Fes el Bali

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Fes el Bali
Fes, Old Medina.jpg
UNESCO World Heritage Site
Official name Medina of Fez
Location Fes, Morocco Edit this at Wikidata
Coordinates 34°03′40″N 4°58′40″W / 34.0611°N 4.9778°W / 34.0611; -4.9778
Criteria ii, v[1]
Reference 170
Inscription 1981 (5th Session)
Fes el Bali is located in Morocco
Fes el Bali
Location of Fes el Bali

Fes el Bali (Arabic: فاس البالي‎‎) (English: Old Fes) is the oldest walled part of Fes, Morocco. Fes el Bali was founded as the capital of the Idrisid dynasty between 789 and 808 AD.[2] Besides being famous for having the oldest university in the world, the University of Al-Karaouine,[3] Fes el Bali, with a total population of 156,000, is also believed to be the biggest car-free urban area in the world.[4]

UNESCO listed Fes el Bali as a world heritage site in 1981 under the name Medina of Fez. The world heritage site includes Fes el Bali's urban fabric and walls as well as a buffer zone outside of the walls that is intended to preserve the visual integrity of the location.[5]

Fes el Bali is, along with Fes Jdid and the French-created Ville nouvelle, one of the three main districts in Fes.

History[edit]

The leather tanneries in Fes.

As the capital for his newly acquired empire, Idris ibn Abdallah chose to build a new town on the right bank of the Fes river in 789 CE. Many of the first inhabitants were refugees fleeing from an uprising in Cordoba (modern-day Spain) [6] However, in 809 CE his son, Idris II, decided to found a capital of his own on the opposite bank of the Fes River. There were many refugees who decided to settle in the new city this time too, however this time they fled from an uprising in Kairouan (in modern Tunisia).[6]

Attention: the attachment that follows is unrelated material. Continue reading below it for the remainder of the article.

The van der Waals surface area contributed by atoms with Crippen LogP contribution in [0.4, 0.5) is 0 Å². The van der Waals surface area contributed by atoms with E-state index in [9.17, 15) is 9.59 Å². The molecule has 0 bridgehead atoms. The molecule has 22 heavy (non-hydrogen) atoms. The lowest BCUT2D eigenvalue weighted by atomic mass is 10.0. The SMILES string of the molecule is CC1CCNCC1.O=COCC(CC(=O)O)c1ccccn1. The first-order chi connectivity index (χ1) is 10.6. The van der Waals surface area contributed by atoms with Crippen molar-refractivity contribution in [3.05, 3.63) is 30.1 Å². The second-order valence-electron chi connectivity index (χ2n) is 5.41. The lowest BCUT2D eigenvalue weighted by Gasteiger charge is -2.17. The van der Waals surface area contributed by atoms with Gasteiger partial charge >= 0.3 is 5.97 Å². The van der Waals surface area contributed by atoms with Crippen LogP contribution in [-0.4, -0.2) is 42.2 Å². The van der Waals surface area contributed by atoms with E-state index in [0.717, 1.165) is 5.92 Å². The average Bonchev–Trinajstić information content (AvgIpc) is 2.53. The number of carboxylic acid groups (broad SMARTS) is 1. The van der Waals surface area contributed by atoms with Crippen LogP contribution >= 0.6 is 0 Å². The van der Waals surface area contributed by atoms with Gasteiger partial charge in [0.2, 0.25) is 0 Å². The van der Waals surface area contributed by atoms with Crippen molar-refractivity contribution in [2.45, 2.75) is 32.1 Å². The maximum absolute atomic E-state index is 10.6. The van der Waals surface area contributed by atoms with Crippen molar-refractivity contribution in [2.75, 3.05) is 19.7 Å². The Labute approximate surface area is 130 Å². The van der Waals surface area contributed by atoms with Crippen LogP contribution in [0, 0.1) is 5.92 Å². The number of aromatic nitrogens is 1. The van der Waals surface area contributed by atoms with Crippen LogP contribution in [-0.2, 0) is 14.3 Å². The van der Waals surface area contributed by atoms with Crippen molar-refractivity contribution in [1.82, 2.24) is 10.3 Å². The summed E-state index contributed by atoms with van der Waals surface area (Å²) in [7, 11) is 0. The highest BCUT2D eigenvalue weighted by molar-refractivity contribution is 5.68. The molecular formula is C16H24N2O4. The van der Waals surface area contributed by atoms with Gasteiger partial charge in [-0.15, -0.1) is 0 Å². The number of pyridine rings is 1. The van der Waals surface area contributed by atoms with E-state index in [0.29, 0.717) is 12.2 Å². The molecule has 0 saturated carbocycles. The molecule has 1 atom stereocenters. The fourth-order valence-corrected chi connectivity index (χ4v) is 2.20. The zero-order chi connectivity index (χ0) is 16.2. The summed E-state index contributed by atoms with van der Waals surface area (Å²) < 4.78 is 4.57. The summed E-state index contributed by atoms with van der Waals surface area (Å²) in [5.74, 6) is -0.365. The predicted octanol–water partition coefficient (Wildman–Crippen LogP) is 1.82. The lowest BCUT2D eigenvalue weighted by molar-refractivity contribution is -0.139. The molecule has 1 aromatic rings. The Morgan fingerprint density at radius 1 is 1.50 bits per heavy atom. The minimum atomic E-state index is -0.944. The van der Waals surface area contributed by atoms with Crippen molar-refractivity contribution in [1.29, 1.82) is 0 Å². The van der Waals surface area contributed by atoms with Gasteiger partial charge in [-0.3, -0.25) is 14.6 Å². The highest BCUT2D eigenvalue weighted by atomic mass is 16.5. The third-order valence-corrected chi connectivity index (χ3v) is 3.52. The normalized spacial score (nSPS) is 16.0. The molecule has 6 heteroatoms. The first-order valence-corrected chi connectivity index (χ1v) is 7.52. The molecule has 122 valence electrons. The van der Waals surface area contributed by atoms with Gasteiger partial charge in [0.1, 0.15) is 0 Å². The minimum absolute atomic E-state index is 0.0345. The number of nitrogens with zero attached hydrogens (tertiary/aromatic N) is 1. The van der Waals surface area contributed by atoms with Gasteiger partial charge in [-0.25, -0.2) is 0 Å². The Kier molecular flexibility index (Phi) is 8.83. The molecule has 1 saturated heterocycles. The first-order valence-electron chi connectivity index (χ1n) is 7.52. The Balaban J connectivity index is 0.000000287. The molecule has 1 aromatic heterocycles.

Even though they were only separated by a relatively small river the cities developed separately and became two individual cities until they were unified in the 11th century by the Almoravids.

One good example of how the refugees contributed to making Fes flourish during the early years is the University of Al-Karaouine that was built by a Tunisian refugee in 859 CE. It is considered the oldest university in the world.[2]

Under the Almoravids, Fes lost its status as a capital when the Almoravids created Marrakech, which they made their capital.

The Almoravids destroyed large parts of Fes el Bali but managed to create modern-day Fes el Bali when they united the twin cities by tearing down that separated them and by building bridges across the Fes river.

During Almohad rule, Fes was a thriving merchant city, even though it was not a capital, and even became the largest city in the world during that time, with approximately 200,000 people living there.[7]

After defeating the Almoravids in Morocco, the Marinids moved the capital from Marrakech back to Fes.[8] This marked the beginning of the greatest period of the history for Fes el Bali.[8] When the Marinids moved the capital to Fes in 1276 they started building a new town outside the old city walls. At first it was called the white city [8] but after a while it got a new name; Fes Jdid, or new Fes. This is when Fes el Bali, or the old Fes, got its name too. Before Fes Jdid was founded it was called Fes.

Most of the principal monuments in Fes el Bali were built under Marinid rule. In the 14th century a mellah was added to the urban fabric.

Threats[edit]

According to the UNESCO there are two main threats to this World Heritage Site:

  • A ever-increasing population in an already dangerously overpopulated area and the uncontrolled urban development which is a result of that.[2]
  • The deterioration of the buildings [2]

Because of the vulnerability of the site the State has adopted a special plan to care for this world heritage site and every building and monument it contain.[2] The aim is to prevent houses from collapsing, increase sustainable tourism and to safeguard everything.

References[edit]

  1. ^ http://whc.unesco.org/en/list/170.
  2. ^ a b c d e Centre, UNESCO World Heritage. "Medina of Fez". whc.unesco.org. 
  3. ^ "Top 10 Oldest Universities in the World: Ancient Colleges -". 6 December 2009. 
  4. ^ "7 car-free cities". 
  5. ^ Centre, UNESCO World Heritage. "Medina of Fez". whc.unesco.org. 
  6. ^ a b "History of Fes". www.macalester.edu. 
  7. ^ https://books.google.com/books?id=hEvCpNW2qBwC&pg=PA252 Morocco 2009 (p.252)
  8. ^ a b c "Fes, Morocco, Time Line of Morocco History, Morocco Weather Information; Latitude 34 North - Cities". www.lat34north.com. 

External links[edit]

Coordinates: 34°03′40″N 04°58′40″W / 34.06111°N 4.97778°W / 34.06111; -4.97778